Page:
by Jim Lyons | 1/29/15
I remember when I first started working in the tech industry nearly 35 years ago on the manufacturer side (I had been involved as a user before that). This was the early 1980’s, and I was intrigued by programs at Apple and Intel that offered their employees sabbaticals after a prescribed number (usually seven) years of service, giving them some unstructured time away to clear the head and explore new thoughts.
I liked this idea of time to refresh and redirect, but my employer at the time, Hewlett-Packard, though known for being quite progressive with respect to employee programs (they invented the Beer Bust after all), never saw it fit to offer sabbaticals.
And maybe that was a good thing? I knew of a friend from one of the aforementioned firms who took his sabbatical and then came back to find he didn't have a job. This was part of the deal – internal job-hunting might well be part of the return process at the sabbatical’s end. (There was clearly some organizational refreshing accomplished by the sabbatical programs accomplished, too.)
Also, I got curious about a ministerial sabbatical program when I was on my church board of directors. (Beyond sabbaticals for clergy, of course they may be most well known in academia.) Just finding out where that word and concept came from was fascinating and in retrospect should have been somewhat obvious. Of course the idea of the “resting on the seventh day” is prominent in the beginning of the book of Genesis, and a more applied approach was crop rotation, known among ancient agriculturists to be a good idea — letting the land “rest” after a number of years of planting resulted in a higher yield and more prosperous times for all in the long run.
I worked continuously for HP from 1981 through 2005, and never had a real break other than typical vacation times. And when starting a second career after that, I followed some good advice to not let the “trail get cold.” While many colleagues would build in a three, six or even 12 month “cooling off period” before starting something new, it made sense to me that all my contacts and knowledge would be the freshest immediately after leaving corporate life, so in addition to getting some immediate consulting work, my first Jim Lyons Observations monthly musings appeared before the end of 2005, and I have been cranking them out ever since.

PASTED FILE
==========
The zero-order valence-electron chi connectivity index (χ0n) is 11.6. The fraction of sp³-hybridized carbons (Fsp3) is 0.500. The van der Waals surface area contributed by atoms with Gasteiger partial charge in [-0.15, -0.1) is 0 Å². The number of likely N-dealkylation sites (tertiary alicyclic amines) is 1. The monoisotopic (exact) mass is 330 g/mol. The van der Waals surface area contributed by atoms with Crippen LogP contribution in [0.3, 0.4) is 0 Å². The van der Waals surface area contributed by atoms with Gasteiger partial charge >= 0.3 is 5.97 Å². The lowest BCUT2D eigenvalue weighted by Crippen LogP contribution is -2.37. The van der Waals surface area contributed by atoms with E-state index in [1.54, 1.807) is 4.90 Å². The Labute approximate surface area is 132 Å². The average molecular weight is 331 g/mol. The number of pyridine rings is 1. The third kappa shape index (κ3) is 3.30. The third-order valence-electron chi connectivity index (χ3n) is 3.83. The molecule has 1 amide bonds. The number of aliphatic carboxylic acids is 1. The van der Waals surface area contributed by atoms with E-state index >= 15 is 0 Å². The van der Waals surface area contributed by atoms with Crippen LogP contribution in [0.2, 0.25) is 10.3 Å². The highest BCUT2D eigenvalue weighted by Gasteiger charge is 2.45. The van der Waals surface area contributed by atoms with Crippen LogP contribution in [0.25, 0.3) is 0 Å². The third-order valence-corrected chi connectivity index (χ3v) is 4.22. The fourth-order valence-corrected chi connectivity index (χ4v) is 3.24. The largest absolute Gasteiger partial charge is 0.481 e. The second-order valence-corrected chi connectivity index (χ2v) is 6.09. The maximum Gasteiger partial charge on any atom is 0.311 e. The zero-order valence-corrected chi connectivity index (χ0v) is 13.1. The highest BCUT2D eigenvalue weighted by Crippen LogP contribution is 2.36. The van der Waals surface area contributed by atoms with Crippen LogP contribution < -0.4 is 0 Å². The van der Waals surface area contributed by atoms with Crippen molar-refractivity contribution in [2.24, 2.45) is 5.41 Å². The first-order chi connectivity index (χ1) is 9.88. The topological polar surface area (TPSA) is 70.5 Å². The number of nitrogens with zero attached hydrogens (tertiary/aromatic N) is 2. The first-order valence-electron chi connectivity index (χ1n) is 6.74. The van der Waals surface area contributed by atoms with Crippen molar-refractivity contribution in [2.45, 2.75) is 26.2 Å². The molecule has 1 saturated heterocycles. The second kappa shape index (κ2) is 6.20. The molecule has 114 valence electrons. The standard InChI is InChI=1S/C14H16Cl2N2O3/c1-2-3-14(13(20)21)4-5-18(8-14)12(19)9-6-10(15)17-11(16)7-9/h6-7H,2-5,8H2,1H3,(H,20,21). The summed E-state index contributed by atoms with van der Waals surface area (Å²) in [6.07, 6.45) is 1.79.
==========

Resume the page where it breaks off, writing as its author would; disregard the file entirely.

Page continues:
But now I'm taking a break. This will be my last one for a while. I finally decided it is time for that sabbatical, 34 years working in the tech industry. I'll continue to teach but that's far from a full-time endeavor (and not intended to be) and a couple of weeks in, so far I'm having a blast! I'm not worrying so much, if at all, about printer industry issues, but I am enjoying becoming engaged in some broader tech subjects and even community projects.
As luck would have it, I was asked by a colleague to attend a local city library planning meeting she was facilitating. And guess what? 3D printing came up as a vital part of the “maker space” concept under the purview of many in the meeting, including the library. So who knows? Maybe, as the saying goes, the apple won’t fall too far from the tree.
But for now, I thank my many readers over the years, and ask that you not forget about Jim Lyons Observations, even if we go dark for a bit. I made it from 2005 to 2015 putting out monthly posts, and intend to be back renewed, refreshed, and with some newfound interests!
Jim Lyons has been writing, analyzing and blogging about industry developments since 2006. In his monthly Observations column he comments on business and marketing developments in the printing and imaging industry, combining many years of experience with an ever-enthusiastic eye on the future. In the Jim Lyons Observations column on The Imaging Channel, highlights from that blog appear monthly. Lyons is also a faculty member at the University of Phoenix, teaching marketing and economics at its school of business, and is a regular contributor to both The Imaging Channel and Workflow. Follow him on Twitter @jflyons and read more of Jim Lyons Observations at http://www.jimlyonsobservations.com/.